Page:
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Section: 188.8.131.52 [meta.unary.prop] Status: Open Submitter: Daniel Krügler Opened: 2011-08-20 Last modified: 2016-01-28
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The currently agreed on proposed wording for 2015 using remove_all_extents<T>::type instead of the "an array of unknown bound" terminology in the precondition should be extended to some further entries especially in Table 49, notably the is_*constructible, is_*assignable, and is_*destructible entries. To prevent ODR violations, incomplete element types of arrays must be excluded for value-initialization and destruction for example. Construction and assignment has to be honored, when we have array-to-pointer conversions or pointer conversions of incomplete pointees in effect.
The issue is that in three type traits, we are accidentally saying that in certain circumstances the type must give a specified answer when given an incomplete type. (Specifically: an array of unknown bound of incomplete type.) The issue asserts that there's an ODR violation, since the trait returns false in that case but might return a different version when the trait is completed.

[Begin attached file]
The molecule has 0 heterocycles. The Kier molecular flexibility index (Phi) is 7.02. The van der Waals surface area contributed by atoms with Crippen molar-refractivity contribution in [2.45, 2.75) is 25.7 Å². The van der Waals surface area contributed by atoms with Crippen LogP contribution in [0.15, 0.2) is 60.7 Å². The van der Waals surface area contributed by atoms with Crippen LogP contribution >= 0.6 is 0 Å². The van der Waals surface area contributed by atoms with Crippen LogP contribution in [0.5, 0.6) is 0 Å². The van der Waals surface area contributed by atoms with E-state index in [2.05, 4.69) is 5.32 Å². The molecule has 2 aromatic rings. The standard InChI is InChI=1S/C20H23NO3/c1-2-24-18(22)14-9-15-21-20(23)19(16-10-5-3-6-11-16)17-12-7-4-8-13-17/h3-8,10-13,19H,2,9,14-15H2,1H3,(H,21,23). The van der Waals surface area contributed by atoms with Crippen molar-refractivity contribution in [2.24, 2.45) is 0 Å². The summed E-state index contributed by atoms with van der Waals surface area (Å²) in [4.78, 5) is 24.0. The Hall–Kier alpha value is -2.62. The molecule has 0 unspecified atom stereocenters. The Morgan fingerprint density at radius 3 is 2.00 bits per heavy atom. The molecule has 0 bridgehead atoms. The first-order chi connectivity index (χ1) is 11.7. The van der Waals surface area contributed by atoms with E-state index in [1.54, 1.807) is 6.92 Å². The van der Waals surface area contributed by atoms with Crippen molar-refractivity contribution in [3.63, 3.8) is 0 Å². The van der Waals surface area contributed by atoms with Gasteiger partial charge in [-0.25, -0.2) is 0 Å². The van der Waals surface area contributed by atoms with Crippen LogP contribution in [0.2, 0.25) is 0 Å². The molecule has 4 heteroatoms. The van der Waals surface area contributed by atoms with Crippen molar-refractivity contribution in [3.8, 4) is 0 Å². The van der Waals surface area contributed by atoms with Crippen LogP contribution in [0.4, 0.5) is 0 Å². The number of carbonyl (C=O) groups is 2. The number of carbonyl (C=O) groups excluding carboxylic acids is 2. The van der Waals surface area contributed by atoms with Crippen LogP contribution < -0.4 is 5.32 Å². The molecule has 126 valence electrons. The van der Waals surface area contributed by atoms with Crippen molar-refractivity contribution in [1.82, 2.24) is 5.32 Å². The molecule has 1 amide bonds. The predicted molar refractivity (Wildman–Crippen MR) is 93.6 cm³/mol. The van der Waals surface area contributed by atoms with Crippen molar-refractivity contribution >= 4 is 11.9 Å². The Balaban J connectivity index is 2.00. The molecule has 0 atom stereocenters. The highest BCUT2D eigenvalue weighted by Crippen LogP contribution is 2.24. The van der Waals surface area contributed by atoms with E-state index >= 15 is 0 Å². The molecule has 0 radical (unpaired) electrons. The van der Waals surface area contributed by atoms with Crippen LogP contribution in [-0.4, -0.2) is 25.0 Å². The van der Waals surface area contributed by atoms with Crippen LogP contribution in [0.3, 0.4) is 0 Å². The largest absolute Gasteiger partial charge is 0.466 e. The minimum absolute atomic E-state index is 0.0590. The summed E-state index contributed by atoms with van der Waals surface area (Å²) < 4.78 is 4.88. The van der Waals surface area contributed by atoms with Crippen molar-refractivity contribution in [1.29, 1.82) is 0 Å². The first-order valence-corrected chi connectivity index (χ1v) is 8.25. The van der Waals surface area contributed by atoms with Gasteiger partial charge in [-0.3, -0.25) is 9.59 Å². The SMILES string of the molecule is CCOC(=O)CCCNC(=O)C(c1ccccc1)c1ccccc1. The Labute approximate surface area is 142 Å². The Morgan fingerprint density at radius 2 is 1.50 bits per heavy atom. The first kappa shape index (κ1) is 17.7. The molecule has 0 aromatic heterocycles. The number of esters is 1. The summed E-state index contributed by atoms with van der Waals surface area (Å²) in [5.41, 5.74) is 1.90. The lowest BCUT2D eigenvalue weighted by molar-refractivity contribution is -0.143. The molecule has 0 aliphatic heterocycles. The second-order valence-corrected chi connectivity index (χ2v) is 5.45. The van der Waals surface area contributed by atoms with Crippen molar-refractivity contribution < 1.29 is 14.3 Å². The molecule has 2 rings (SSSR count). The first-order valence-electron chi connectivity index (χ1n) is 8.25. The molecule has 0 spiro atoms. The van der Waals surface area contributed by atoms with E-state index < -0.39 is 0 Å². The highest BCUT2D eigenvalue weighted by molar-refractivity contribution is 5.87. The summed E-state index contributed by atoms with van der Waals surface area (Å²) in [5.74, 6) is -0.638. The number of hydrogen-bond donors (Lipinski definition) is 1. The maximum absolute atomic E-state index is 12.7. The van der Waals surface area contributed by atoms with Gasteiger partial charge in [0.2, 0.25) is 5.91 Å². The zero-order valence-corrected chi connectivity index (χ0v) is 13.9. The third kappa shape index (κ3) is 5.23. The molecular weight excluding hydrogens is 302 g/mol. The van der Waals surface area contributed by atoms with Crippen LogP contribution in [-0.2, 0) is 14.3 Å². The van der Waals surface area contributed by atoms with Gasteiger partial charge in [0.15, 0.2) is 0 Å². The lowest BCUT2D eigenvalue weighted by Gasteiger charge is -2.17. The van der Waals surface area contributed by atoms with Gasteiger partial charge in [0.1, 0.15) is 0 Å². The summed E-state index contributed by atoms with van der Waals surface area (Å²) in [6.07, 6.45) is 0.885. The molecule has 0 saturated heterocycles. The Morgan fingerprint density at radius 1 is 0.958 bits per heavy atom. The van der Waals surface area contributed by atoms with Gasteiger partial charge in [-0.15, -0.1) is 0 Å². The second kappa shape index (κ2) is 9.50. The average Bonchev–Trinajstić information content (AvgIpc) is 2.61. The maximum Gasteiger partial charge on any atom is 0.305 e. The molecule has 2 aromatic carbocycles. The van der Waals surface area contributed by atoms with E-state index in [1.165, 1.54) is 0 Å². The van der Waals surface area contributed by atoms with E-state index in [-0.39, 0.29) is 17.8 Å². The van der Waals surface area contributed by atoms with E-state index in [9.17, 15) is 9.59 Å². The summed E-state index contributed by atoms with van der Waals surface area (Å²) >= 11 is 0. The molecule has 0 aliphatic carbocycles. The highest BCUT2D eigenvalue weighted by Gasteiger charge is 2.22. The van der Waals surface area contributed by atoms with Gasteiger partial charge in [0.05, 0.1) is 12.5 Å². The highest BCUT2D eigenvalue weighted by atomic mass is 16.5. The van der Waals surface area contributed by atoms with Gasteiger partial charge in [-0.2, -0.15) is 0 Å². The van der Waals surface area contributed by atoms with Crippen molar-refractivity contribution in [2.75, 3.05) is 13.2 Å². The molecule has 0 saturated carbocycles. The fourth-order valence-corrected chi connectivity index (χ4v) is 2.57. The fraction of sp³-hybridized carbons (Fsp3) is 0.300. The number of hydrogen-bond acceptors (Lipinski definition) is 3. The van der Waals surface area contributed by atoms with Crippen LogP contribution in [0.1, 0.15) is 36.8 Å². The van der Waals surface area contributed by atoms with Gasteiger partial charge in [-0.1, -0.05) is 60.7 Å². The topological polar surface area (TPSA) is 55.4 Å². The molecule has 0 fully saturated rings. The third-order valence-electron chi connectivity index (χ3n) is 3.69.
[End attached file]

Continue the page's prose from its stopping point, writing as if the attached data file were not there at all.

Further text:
Howard argues: no, there is no risk of an ODR violation. is_constructible<A> must return false regardless of whether A is complete, so there's no reason to forbid an array of unknown bound of incomplete types. Same argument applies to is_assignable. General agreement with Howard's reasoning.
There may be a real issue for is_destructible. None of us are sure what is_destructible is supposed to mean for an array of unknown bound (regardless of whether its type is complete), and the standard doesn't make it clear. The middle column doesn't say what it's supposed to do for incomplete types.
In at least one implementation, is_destructible<A> does return true if A is complete, which would result in ODR violation unless we forbid it for incomplete types.
Move to open. We believe there is no issue for is_constructible or is_assignable, but that there is a real issue for is_destructible.